It’s the holiday season, and that means pulling out all the family classic TV shows. Around my house one of the favorites is How the Grinch Stole Christmas, and watching it this year, it occurred to me that the Grinch’s real problem isn’t his heart or his shoes, it’s his teeth. TMJ may be why he hates Christmas so much.
One of the striking characteristics of the Grinch’s smile (apart from the way his hair curls when he smiles) is how terrible his teeth are. They are so crooked and uneven that it’s hard to believe he has anything like a functional bite.
In fact, there are visible signs that his bite is poor: stress cracks in his teeth, a sign of bruxism, and it’s no wonder, too, because he engages in behaviors that are bad for his teeth. We see him chewing up a toothpick, and biting his nails, both of which can damage your teeth.
These damaged teeth are a creation of the 1966 televisions special that most of us grew up with. They weren’t in the 1957 book by Dr. Seuss, in which the Grinch never has teeth. They became such a part of the character that they were maintained and enhanced for the 2000 movie with Jim Carrey: the Grinch is actually portrayed with CGI termites in his smile, as alluded to by the song, “You’re a Mean One, Mr. Grinch.”
The Grinch’s TMJ Symptoms
But what’s most convincing that the Grinch may have TMJ is that he has many of the classic symptoms. Part of the reason why he hates Christmas is the noise, which may be related to his chronic migraines and associated sound sensitivity. The portrayal of the noise, with drumsticks pounding the Grinch’s head, actually even reminds one of the tinnitus, in which sounds are generated inside a victim’s head. When the narrator notes that the Grinch’s head isn’t screwed on quite right, it may seem that way because of his chronic neck pain. He may also hate roast beast because chewing meat can be difficult and painful for people with TMJ.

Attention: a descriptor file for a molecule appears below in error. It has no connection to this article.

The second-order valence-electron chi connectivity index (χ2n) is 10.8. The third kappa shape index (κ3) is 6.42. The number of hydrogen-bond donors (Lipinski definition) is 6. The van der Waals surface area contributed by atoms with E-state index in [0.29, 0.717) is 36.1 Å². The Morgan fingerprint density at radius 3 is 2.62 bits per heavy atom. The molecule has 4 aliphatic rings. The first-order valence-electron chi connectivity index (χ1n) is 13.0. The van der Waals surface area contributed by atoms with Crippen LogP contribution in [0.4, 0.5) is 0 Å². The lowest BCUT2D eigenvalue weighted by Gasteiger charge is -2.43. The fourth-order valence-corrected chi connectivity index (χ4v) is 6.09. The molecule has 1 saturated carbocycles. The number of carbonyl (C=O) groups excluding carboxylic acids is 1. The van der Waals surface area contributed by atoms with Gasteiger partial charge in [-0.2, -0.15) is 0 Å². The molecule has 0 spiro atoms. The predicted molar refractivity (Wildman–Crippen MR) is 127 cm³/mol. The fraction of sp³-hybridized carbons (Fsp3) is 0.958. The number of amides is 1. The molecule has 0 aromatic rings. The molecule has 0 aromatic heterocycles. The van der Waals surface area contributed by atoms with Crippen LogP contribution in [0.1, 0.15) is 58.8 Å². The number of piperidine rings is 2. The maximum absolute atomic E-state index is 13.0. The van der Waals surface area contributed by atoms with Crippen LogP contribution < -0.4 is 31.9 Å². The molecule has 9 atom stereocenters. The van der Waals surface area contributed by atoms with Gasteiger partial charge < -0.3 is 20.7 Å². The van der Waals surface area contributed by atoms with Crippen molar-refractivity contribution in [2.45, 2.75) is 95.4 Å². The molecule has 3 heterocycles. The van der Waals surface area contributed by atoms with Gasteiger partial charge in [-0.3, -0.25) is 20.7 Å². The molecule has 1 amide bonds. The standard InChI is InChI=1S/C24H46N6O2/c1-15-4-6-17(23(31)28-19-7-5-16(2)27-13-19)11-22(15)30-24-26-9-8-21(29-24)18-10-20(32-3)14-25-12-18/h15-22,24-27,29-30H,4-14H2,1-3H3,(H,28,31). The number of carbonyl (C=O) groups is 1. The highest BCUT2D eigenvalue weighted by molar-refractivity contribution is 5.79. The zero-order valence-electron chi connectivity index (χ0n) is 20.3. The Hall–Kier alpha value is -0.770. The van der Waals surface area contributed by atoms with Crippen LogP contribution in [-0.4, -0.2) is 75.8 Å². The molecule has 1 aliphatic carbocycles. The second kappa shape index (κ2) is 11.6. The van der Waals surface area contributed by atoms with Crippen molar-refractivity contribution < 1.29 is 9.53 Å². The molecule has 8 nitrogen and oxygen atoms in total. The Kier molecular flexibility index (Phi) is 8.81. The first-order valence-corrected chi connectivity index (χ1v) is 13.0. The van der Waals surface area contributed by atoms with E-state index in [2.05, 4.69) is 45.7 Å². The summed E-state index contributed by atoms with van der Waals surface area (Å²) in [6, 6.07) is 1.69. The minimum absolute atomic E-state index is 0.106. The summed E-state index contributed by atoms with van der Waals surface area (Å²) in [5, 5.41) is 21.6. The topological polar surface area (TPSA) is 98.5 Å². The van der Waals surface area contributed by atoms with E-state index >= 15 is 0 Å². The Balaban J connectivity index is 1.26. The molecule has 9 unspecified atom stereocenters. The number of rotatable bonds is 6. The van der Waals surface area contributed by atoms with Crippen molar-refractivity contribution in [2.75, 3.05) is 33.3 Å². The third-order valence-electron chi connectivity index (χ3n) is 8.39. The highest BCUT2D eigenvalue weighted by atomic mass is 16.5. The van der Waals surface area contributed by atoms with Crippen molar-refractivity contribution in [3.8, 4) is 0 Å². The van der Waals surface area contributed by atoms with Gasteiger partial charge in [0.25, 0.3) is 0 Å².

The Grinch’s sudden strength at the end of the special even makes sense in terms of TMJ. When the jaw joint is misaligned, it can negatively impact core strength, balance, and respiration. If the Grinch found an optimal jaw position, it may have helped him to gain the strength of ten grinches, plus two. That allowed the Grinch to life the sled full of Christmas paraphernalia and ride back down into Whoville as a hero to finally enjoy some roast beast in peace.
Whether the actual Grinch had TMJ or not, TMJ’s painful symptoms can make anyone feel like a grinch. Don’t continue to suffer with your symptoms, please call (303) 691-0267 at the TMJ Therapy & Sleep Center of Colorado in Denver.